Wait a minute! You may be thinking. Won’t those fats clog my arteries? Nope, but blood sugar problems will! Science tells us that saturated fats does not cause heart disease, and neither does cholesterol clog arteries. Studies show that a low fat diet increases triglycerides and lowers HDL cholesterol. A meta-analysis in the American Journal of Clinical Nutrition shows that there is no evidence that saturated fat causes heart disease. Further, studies show that low cholesterol actually correlates to numerous health problems.
2. Don’t eat constantly to balance blood sugar
How often have you heard, “It’s best to eat small, frequent meals to balance your blood sugar”? This is a debated topic. Many nutrition researchers whom I greatly respect, including Sarah Ballentyne who wrote The Paleo Approach, believe it is best to transition to larger, less frequent meals to help regulate hunger hormones. As a matter of fact, we do not have proof from studies to show that smaller, more frequent meals improves health.
With that said, I believe that it may be necessary to slowly transition to less frequent meals if you have issues like adrenal fatigue, chronic fatigue, autoimmune disease, inflammation, and/or compromised digestion. A good starting point is three solid meals a day, if you are used to snacking all through the day. Intermittent fasting can be healthful, but, in my experience, not when blood sugar balance is severely compromised.
3. Eat protein with breakfast for balanced blood sugar
With that said, breakfast is usually an important part of the day to balance blood sugar. If you are not hungry for breakfast, it indicates that you may suffer slow digestion due to inadequate stomach acid. It can also be a sign that your stress hormones are out of whack.
When we skip breakfast, the body increases production of stress hormones and starts to break down muscle (not fat – muscle!) to use for energy. It’s a very stressful situation for the body and wreaks havoc on blood sugar balance for the rest of the day.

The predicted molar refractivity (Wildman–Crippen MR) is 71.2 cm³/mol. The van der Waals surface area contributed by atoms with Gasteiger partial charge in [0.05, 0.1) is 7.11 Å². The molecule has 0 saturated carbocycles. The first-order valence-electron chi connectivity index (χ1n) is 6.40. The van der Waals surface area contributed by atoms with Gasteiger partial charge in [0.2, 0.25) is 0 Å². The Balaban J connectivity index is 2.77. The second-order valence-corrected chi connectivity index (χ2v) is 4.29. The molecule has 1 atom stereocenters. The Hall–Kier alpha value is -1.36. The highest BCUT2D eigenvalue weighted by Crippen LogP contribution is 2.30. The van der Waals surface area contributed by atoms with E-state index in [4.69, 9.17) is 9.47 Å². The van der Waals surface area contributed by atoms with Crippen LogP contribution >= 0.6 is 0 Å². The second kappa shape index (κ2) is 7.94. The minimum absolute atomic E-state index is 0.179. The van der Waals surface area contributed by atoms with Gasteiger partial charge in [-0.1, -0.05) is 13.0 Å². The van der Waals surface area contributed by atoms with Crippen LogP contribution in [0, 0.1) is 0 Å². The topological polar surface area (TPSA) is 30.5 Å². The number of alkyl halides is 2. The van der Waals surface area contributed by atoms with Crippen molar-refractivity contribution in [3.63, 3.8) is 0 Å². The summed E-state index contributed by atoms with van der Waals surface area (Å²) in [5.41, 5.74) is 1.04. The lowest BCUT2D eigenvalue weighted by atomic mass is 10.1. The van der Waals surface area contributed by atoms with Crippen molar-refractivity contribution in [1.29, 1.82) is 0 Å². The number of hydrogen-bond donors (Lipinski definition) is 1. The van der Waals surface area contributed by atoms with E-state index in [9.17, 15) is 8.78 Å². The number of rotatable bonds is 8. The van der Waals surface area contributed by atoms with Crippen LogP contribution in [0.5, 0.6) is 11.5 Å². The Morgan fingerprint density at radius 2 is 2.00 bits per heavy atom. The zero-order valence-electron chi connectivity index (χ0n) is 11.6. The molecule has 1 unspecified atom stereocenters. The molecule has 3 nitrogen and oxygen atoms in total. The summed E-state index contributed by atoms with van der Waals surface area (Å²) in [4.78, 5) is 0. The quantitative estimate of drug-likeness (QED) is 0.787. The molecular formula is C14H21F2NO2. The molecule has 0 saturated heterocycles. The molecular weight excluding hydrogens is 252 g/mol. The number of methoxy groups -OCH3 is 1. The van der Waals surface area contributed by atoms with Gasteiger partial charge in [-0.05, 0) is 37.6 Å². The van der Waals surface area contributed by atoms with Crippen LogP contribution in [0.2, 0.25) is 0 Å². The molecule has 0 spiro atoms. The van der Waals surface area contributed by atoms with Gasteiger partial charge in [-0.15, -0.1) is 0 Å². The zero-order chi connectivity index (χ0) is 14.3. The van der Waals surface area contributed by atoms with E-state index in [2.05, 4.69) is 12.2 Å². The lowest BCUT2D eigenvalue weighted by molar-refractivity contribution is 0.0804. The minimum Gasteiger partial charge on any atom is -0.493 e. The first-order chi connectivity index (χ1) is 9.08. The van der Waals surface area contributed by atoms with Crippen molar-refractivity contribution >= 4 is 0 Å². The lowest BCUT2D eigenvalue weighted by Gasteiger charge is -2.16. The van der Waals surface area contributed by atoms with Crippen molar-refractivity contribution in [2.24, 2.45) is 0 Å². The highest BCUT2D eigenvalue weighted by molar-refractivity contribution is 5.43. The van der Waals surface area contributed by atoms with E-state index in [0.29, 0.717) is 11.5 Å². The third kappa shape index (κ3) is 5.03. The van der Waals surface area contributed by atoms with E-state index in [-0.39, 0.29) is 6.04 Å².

Focus on fat and protein at breakfast, rather than carbs. I usually eat eggs, sausage, and low-carb veggies for breakfast, leaving the carbs for lunch and dinner. Chris Kresser and Dave Asprey both suggest timing carb intake at dinner. First, starch-digesting enzymes follow a circadian rhythm, and are more active at night. Second, carbs have a sedative effect, which can be beneficial before bed.
A breakfast with 40 grams of protein, according Chris Kresser in Your Personal Paleo Code, has a stabilizing effect on blood sugar throughout the rest of the day. That’s a therapeutic dose of protein and not necessary for everyone. If that dose is out of the question, shoot for at least 20 grams of protein each morning. Some grassfed collagen added to your coffee helps!
4. Protein is essential to balance blood sugar levels
Quality fats slows down the absorption of glucose into the blood stream, providing satiation and satisfaction. Protein helps pull sugar into the cells so your body can use it for energy. And, of course, carbohydrates provide your body with the preferred source of fuel: glucose.
See how the three macronutrients – fat, protein and carbohydrate – works together nicely?
We run into problems when we consume poor quality macronutrients and/or consume them out of proportion. Too much protein without healthy fats, for example, can deplete fat soluble vitamins A and D. Consume a healthy source of protein, carbohydrate and fat at each meal to balance your blood sugar.
Remember, protein powders are not healthy options. Even plant-based protein powders provide poor quality protein without the fatty acid co-factors required to properly utilize the protein. One healthy protein addition that I recommend is Grassfed Collagen Hydrolysate, found here, which is gelatin that dissolves instantly in hot or cold beverages. It can supplement your protein intake with healthful amino acids, but should not replace whole-food sources of animal proteins. Take one tablespoon twice daily.
5. Skip the “healthy whole grains” to balance blood sugar
Gluten free is the new “in-diet” but it’s not enough. I strongly believe gluten free diet is always the way to go, due to the genetic composition of modern wheat and the methods of wheat preparation. However, a gluten free diet does not automatically quality as a healthy diet, because it often includes extremely inflammatory ingredients like vegetable oils, soy, refined sugar and other grains.
While going gluten free didn’t bring significant results, eliminating all grains from my diet changed my life. Why did going grain free transform my health?